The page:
EXAMPLE 21

Synthesis of the polyester having the monomer unit 15c

1.48 g (10 mmol) of the polyester having the monomer unit 2c (of Example 6) were suspended in 80 ml of toluene and the suspension was stirred for 1 hr. at room temperature. After the addition of 1.76 g (22 mmol) pyridine, a solution of 9.88 g (22 mmol) cholesteryl chloroformate in 70 ml of toluene was added dropwise over 10 min. to the stirred suspension and stirring was continued at room temperature for 50 hrs. The reaction mixture was then dissolved in 400 ml of dichloromethane, the dichloromethane solution was washed with aqueous 5% sodium bicarbonate (2x) and with water, and dried over anhydrous sodium sulfate. Then, the solvent was evaporated under reduced pressure, the residue was dissolved in ca. 50 ml of dichloromethane and the product was precipitated on dropwise addition of the dichloromethane solution into 2000 ml of 2-propanol. The product was further purified by dissolution in 50 ml of dichloromethane and precipitation from 1000 ml of n-butanol. The fine, powdery polyester was isolated by filtration and dried in vacuo for 48 hrs.

ηinh (dl/g)=0.12 in CHCl3

Mw=18150, Mn=11600, Mw/Mn=1.56

Tg=No Tg was observable from -30° C. to +240° C.

IR (KBr): Strong absorptions at 2951, 1758 and 1249 cm-1.

1 H-NMR (CDCl3, 360 MHz): δ=0.684 ppm (s, 6H, 2CH3); 0.869 (d.d, 3 J=ca. 6.5 Hz, 12H, 4CH3); 0.921 (d, 3 J=ca. 6.2 Hz, 6H, 2CH3); 1.083 (s, 6H 2CH3); 0.75-2.10 (m, 52H, various CH2 and CH); 2.28-2.47 (m, 4H, 2CH2); 4.241 (m, 2H, 2HB of 2 chain CH2); 4.40-4.55 (m, 4H, 2HA of 2 chain CH2 and 2CH of cholesteryl residue); 5.153 (m, 2H, 2 chain CH); 5.396 (m, 2H, 2 olefin H).

EXAMPLE 22

Synthesis of the polyester having the monomer unit 16c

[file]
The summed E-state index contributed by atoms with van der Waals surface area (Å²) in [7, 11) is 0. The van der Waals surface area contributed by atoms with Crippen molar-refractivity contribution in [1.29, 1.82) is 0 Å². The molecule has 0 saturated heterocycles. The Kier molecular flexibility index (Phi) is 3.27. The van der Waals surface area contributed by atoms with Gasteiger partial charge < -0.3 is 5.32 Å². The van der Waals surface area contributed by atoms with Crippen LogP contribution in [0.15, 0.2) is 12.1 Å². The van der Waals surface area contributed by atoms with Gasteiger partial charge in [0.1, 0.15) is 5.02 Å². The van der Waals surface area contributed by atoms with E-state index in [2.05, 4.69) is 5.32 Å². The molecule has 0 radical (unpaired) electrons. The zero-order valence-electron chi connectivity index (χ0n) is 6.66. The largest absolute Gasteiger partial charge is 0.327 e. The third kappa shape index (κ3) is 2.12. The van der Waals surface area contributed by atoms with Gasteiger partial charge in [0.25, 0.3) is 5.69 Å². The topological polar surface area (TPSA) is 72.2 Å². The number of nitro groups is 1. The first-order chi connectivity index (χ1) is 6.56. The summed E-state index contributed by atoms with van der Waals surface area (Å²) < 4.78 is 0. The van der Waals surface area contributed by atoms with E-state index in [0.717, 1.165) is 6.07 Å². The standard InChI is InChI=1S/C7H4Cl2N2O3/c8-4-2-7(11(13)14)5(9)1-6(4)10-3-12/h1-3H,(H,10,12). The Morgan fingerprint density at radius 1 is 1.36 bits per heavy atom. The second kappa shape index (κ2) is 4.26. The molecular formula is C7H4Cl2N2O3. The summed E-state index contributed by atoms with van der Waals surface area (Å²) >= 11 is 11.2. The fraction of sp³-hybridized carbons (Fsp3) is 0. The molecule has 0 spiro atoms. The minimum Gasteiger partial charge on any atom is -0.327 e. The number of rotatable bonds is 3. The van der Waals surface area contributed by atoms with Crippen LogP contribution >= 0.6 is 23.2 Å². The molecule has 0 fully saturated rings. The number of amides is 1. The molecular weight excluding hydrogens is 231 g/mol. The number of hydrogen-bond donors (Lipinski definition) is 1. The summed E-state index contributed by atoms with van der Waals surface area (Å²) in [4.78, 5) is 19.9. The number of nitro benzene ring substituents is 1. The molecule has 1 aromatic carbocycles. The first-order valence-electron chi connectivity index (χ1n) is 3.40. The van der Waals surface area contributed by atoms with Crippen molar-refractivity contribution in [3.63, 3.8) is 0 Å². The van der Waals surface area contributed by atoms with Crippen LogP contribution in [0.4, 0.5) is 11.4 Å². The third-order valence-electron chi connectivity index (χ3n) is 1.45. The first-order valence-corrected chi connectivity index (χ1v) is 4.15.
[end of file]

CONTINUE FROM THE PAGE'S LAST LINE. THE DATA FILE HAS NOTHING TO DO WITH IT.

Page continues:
2.96 g (20 mmol) of the polyester having the monomer unit 2c (of Example 6) were suspended in 150 ml of toluene and the suspension was stirred for 1 hr. at room temperature. After the addition of 3.48 g (44 mmol) of pyridine, a solution of 10.68 g (50 mmol) 4-methoxycarbonylphenyl chloroformate in 50 ml of toluene was added to the stirred suspension over 15 min. and the reaction mixture was stirred for additional 65 hrs. at room temperature. Then, the solvent was evaporated at reduced pressure, the residue was diluted with dichloromethane and the dichloromethane solution was washed with aqueous 5% sodium bicarbonate (2x) and water. The organic layer was then dried over anhydrous sodium sulfate, filtered and the solvent was evaporated at reduced pressure. The residue was dissolved in 50 ml of dichloromethane and the product was precipitated by dropwise addition of the dichloromethane solution to 1000 ml of diethyl ether. The precipitated polyester was redissolved in 50 ml of dichloromethane, reprecipitated from 1000 ml ethanol and dried in vacuo for 48 hrs.

ηinh (dl/g)=0.12 in CHCl3

Mw=22600 Da, Mn=13500 Da, Mw/Mn=1.67

Tg=90.9° C.

IR (KBr): Strong absorptions at 1772, 1723, 1282, 1235, 1211 and 1112 cm-1.

1 H-NMR (CDCl3, 360 MHz): δ=ca. 3.86 ppm (broad s, 6H, 2CH3); 4.28-4.45 (m, 2H, 2HB of 2 CH2); 4.64 (m, 2H, 2HA of 2 CH2); 5.319 (m, 2H, 2CH); 7.18-7.30 (m, 4H, 4 arom. H); 7.95-8.09 (m, 4H, 4 arom. H).

13 C-NMR (CDCl3, 90 MHz): δ=165.85 ppm (--C(O)--O); 154.23 (arom. C); 154.04 (O--C(O)--O); 152.19 (O--C(O)--O); 131.22 (arom.CH); 128.20 (arom. CH); C); 120.73 (arom. 73.50 (CH--O); 65.32 (CH2 --O); 52.19 (CH3).

EXAMPLE 23

Synthesis of the polyester in which the monomer unit is 17c